At a running race you’re likely to hear “just finish strong, before the van comes around at the end or meh I’m not even looking to P.R. today” when you ask about goals for a race. You’re just as likely to hear it from a seasoned elite as a beginner runner. We all line up together and get the same medal anyway and running culture prides itself on equality and celebrates when a relative unknown beats the elites at a major race. Ask the same question at a triathlon and everyone has a specific answer and really weird follow up answers like “well my try coach says” and “It’s going to be a PR I logged over 1200 kn this training cycle. You’ll also find that triathlon training plans usually have you training TWICE A DAY! That’s nuts to you too right? Here’s a link to the realistic ones for normal people I wrote. The number one piece of advise out there for dealing with the swim is not to dive in with the pack and hang back 10 seconds, literally no one there is going to do that, but you totally can. Are runners just a Buch of lazies, nah we have goals too it’s just not in our nature to cop to it. When you line up for your first triathlon expect to hear a lot of intense stuff. On another note expect over 10% of participants sometimes 20% to DNF, that’s right 1 in 10 of these super intense, competitive people won’t even finish the race.
Runners are by nature a modest bunch. We’ll say we have a race this weekend and less asked not say the distance we’re racing even if it’s a full. We say we have a race this weekend and don’t say it’s for charity. We don’t brag about or even remember the total distance we covered in training. We are likely to tell you we just signed up today and didn’t train then you find out that person came third! That doesn’t mean we don’t moan loudly about the distance of this weekend’s long run or complain about being tiered. But most of us don’t hire run coaches or admit it if we do and that’s just our vibe. At your triathlon most people will mention they train with a tri-club or have a dedicated coach. They’ll tell you you’re nuts for not having a tri suit or a wet suit. My childhood dentist was at one of mine and he still telling my sister I’m nuts three years later. I was REALLY intimidated at my first sprint and I sidled up next to a girl who was a little heavier in the sprint pack who was only wearing a shorty suit, she might be in my level right. Wrong! She had a coach, a club and the dive shop messed up her reservation and I had registered the week before! PS I beat her and a lot of other people that day too!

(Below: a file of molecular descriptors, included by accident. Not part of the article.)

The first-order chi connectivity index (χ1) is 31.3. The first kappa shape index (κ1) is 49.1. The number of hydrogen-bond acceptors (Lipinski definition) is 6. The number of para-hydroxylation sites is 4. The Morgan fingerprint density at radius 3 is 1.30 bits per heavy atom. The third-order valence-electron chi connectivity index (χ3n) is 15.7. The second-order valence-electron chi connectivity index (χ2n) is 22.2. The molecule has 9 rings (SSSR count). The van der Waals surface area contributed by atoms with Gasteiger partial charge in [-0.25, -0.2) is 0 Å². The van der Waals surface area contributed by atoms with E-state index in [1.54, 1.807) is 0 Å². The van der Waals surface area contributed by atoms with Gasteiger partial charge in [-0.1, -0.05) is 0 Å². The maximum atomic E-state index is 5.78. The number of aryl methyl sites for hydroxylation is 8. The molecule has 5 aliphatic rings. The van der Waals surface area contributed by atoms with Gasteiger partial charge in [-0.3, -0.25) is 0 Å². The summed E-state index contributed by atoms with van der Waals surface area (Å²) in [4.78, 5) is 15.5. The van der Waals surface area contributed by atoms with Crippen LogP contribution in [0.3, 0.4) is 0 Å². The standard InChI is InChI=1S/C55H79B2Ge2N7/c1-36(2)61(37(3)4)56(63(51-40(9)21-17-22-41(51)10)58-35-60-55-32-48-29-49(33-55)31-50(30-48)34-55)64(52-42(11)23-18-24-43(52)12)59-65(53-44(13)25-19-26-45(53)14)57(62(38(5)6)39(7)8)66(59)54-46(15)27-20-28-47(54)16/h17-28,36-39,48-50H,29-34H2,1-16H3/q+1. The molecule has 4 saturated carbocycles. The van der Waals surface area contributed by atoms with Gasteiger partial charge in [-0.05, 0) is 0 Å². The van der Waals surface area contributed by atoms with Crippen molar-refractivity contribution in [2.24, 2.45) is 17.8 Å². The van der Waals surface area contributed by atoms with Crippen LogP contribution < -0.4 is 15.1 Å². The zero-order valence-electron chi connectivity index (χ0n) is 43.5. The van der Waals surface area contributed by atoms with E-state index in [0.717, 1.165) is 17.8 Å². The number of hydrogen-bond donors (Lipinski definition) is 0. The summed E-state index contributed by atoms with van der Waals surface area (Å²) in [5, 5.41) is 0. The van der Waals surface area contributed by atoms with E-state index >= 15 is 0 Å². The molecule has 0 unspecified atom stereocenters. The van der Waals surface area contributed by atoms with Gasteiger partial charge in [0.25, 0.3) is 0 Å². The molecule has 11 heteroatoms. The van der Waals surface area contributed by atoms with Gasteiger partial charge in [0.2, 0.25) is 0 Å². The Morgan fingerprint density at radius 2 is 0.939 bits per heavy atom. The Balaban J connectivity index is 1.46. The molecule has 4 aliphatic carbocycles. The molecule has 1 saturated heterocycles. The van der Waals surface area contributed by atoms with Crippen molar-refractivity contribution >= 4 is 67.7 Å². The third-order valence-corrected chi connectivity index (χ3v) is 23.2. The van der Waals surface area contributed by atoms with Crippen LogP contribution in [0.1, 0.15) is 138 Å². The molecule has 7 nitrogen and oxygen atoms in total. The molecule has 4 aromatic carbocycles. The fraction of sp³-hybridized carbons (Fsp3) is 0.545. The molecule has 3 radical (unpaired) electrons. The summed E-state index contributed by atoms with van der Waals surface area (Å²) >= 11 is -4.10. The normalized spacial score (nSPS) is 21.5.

A few years ago I got invited to chaperone (I heard participate) in a ten year old girl’s zip lining birthday party. One family of late comers was late because they we’re doing a triathlon. Cool right. Well … they were pretty smug about it. Every sentence out of mom and dad’s mouth was triathlon this and triathlon that, to the point it pulled all focus from the birthday girl! I asked what the distances were, 100 m swim, 2 km bike ride and a 1 k run … oh you mean a try-a-tri distance, cool. Mom wasn’t wearing her medal so I asked her where it was (dad was btw) turns out she decided not to participate at the last minute. Maybe you had to be there but it was a tad douchy and typical of the weird intensity traitlon people have.
But you know you’re not going to win right?